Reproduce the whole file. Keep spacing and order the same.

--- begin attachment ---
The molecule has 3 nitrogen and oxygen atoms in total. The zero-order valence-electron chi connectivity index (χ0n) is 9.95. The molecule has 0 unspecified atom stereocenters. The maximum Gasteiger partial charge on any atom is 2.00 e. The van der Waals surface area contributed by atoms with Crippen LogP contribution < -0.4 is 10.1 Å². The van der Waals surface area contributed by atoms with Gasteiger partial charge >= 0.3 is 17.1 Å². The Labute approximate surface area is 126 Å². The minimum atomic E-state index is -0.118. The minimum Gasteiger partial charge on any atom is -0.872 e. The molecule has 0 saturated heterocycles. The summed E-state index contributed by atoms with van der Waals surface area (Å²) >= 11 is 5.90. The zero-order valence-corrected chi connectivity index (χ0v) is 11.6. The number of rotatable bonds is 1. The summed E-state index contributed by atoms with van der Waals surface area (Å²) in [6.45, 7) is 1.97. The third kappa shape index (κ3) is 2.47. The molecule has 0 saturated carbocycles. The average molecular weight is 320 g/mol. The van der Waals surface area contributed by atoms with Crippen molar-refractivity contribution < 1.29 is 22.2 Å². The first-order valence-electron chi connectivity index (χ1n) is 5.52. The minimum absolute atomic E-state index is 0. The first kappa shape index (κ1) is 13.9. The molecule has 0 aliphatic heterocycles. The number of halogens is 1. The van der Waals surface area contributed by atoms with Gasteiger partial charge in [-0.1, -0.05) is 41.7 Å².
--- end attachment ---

The molecule has 3 nitrogen and oxygen atoms in total. The zero-order valence-electron chi connectivity index (χ0n) is 9.95. The molecule has 0 unspecified atom stereocenters. The maximum Gasteiger partial charge on any atom is 2.00 e. The van der Waals surface area contributed by atoms with Crippen LogP contribution < -0.4 is 10.1 Å². The van der Waals surface area contributed by atoms with Gasteiger partial charge >= 0.3 is 17.1 Å². The Labute approximate surface area is 126 Å². The minimum atomic E-state index is -0.118. The minimum Gasteiger partial charge on any atom is -0.872 e. The molecule has 0 saturated heterocycles. The summed E-state index contributed by atoms with van der Waals surface area (Å²) >= 11 is 5.90. The zero-order valence-corrected chi connectivity index (χ0v) is 11.6. The number of rotatable bonds is 1. The summed E-state index contributed by atoms with van der Waals surface area (Å²) in [6.45, 7) is 1.97. The third kappa shape index (κ3) is 2.47. The molecule has 0 saturated carbocycles. The average molecular weight is 320 g/mol. The van der Waals surface area contributed by atoms with Crippen molar-refractivity contribution < 1.29 is 22.2 Å². The first-order valence-electron chi connectivity index (χ1n) is 5.52. The minimum absolute atomic E-state index is 0. The first kappa shape index (κ1) is 13.9. The molecule has 0 aliphatic heterocycles. The number of halogens is 1. The van der Waals surface area contributed by atoms with Gasteiger partial charge in [-0.1, -0.05) is 41.7 Å².